Thursday, June 30, 2011


In an early scene Robert Redford talks about his initial doubt about Buck Brannaman. Buck was brought in to help Redford with his film The Horse Whisperer, where he was one of the major influences for the novel. He arrived wearing his typical attire, Stetson and all. It could have been a gimmick but Buck is the truest cowboy captured in a modern film.

He isn’t a gunslinger who will kiss a girl in the saloon. He is the cowboy who knows a simpler way of life and he even knows some impressive rope tricks. Most of all, he’s a man who understands horses on an unprecedented level. He treats them with kindness and respect. He compares it to parenting, but with an animal there isn’t a traditional sense of dialog. Buck is able to interpret their actions to figure out what they’re feeling and responds to that with patience.

Buck travels around the country coaxing horses into a more agreeable state. The shows exist to help difficult horses, but most importantly is to teach the owners to treat the horses in a gentler way. He always looks like a magical guidance counselor. He doesn’t raise his voice or beat the animal. The methods he’s incorporating are changing the way of all the trainers operate.

Cowboys are not always men of a few words. They’re usually perceived as men with a lot to say, but just say it in a slower fashion. Buck easily spins down to Earth metaphors into every aspect of people’s lives. The more he symbolizes the horse as a human, the easier it is to treat it gently.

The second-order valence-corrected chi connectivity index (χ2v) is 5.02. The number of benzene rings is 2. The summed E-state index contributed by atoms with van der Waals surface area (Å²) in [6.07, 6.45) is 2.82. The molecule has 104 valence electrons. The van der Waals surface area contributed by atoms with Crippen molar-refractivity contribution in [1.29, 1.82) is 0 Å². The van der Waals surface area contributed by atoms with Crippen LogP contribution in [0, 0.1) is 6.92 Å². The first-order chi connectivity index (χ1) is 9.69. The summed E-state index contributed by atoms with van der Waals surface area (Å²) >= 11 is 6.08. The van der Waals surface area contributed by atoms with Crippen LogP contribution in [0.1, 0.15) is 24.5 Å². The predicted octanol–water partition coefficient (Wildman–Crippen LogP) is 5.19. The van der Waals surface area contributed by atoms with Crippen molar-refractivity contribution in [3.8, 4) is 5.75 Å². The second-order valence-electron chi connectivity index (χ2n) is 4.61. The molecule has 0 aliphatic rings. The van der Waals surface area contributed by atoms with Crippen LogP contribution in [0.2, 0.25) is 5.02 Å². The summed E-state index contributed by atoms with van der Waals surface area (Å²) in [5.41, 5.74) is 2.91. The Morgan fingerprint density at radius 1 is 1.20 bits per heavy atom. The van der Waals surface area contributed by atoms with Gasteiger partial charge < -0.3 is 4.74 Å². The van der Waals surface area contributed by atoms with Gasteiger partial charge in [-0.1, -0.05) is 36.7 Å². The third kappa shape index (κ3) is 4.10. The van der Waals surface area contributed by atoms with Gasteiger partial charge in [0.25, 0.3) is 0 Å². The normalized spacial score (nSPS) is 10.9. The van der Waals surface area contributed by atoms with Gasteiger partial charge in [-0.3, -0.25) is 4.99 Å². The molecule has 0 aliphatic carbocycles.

Hearing Buck’s childhood is one of the more difficult parts of the movie. The relationship he had with his father was very abusive on many levels. Such an upbringing can cause a repetition in generations, but Buck is kinder because of it. The hatred of his father is so different from the rest of his worldview, to the point where he almost refuses to give his father credit for his gentle personality.

A lot of credit should be given to director Cindy Meehl for not forcing a narrative into this documentary. All of the attention is spent trying to capture this man and she does a successful job about always keeping it interesting. The rest consists of smaller moments and interviews where people speak about epiphanies and praise towards Buck. The interviews grow stale after so many in a row. It’s the exact opposite for seeing Buck work; every horse is a new thrill and that’s why this movie is so easy to recommend.

Buck will start playing at the Keystone Landmark Theatre tomorrow and is currently playing in select theatres across the country.

1 comment: